United States v. Canova, Docket No. 05-6439-cr, 2007 WL 1321286 (2d Cir. May 8, 2007) (found here)
In sum, Canova "concerns the reasonableness of a downward departure from a Sentencing Guidelines calculation and the reasonableness of the resulting sentence." In a word, the Second Circuit reversed the downward depature and remanded the case for resentencing. As always, however, the devil is in the details.
Canova was convicted of a series of fraud offenses. At his original senetencing (this, after all, was his second appeal), the district court determined to impose a Guidelines sentence. The PSR calculated an advisory Guidelines range of 57 to 71 months imprisonment based largely on a loss of $5,000,000. The district court, however, conducted its own factual and Guidelines analysis, and determined an advisory Guidelines offense level of 8 (0-6 months imprisonment) based on an absence of loss. And then the district court departed downward by 6 offense levels based on Sanova's "extraordinary record of civil and public service." In the end, the district court imposed a sentence of one year probation.
The Government -- as would be expected -- appealed Canova's sentence, challenging the district court's loss calculation and charitable service departure. (The Government also challenged the district court's denial of an obstruction of justice enhancement.) The Second Circuit reversed the district court, finding the sentence to have been erroneous because of its failure to consider loss, and stated that the district court could consider the extent of its "charitable services" departure based on the higher advisory Guidelines range dictated by proper consideration of loss.
At resentencing, the district court calculated the advisory Guidelines offense level using a loss figure of $5,000,000. But -- in what can only be described as a single-finger salute to the Second Circuit -- it then departed by 15 offense levels on the ground that the monetary loss overstated the seriousness of the offense and bceause "the previous departure for public service [did] not fully reflect the Court's sentencing objectives in light of the newly imposed loss enhancement." As the district court explained: "[T]he higher guideline range calls for a more extended downward depature for the defendant's service to the country and community." After applying the 15 level departure, the district court -- no surprise here -- arrived at the same offense level and imposed the same one year probationary sentence.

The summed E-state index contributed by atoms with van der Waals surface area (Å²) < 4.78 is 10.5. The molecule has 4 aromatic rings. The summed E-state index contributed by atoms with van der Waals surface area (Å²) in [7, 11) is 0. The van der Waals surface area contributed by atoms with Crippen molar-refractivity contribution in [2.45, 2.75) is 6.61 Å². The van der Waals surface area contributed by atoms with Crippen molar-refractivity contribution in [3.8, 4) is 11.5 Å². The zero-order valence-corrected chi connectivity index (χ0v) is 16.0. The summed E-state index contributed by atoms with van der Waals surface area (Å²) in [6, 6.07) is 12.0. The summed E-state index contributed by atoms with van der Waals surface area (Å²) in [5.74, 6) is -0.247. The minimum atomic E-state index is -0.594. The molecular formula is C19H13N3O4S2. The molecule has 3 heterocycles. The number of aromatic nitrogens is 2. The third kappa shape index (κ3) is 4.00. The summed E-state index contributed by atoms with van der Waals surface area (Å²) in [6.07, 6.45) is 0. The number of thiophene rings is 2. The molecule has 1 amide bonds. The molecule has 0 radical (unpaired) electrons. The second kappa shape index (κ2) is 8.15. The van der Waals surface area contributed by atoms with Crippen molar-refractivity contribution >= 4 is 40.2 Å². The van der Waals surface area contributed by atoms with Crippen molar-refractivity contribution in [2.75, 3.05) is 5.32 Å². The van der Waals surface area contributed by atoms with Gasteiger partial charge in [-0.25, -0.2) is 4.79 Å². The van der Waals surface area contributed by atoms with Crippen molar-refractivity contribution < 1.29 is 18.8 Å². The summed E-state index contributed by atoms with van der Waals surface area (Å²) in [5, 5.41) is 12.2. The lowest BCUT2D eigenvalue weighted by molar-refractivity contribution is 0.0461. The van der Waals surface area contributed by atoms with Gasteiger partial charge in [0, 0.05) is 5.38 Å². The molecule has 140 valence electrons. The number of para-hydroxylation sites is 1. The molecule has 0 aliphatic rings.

The Government appealed. Again. And the Second Circuit reversed. Again. Why? Because the sentence was both procedurally and substantively unreasonable.
Procedural Reasonableness -- The Second Circuit found that the probationary sentence was procedurally unreasonable for three reasons. First, the Second Circuit found that the 15 level departure was procedurally unreasonable because the "District Judge exceeded his discretion in deciding that the $5 million loss overstated the seriousness of the offense." Specifically, the Second Circuit found (among other things) that the the district court considered only actual harm and failed to consider intended loss. Second, the Second Circuit found that the district court's reliance on the victim's conduct as a gorund for departure was procedurally unreasonable because it is not a permissible ground for a departure. Third, the Second Circuit found that the sentence was procedurally unreasonable because it relied on another party's restitution payment as a basis for depature (not a terribly important point for the decision and therefore just noted here).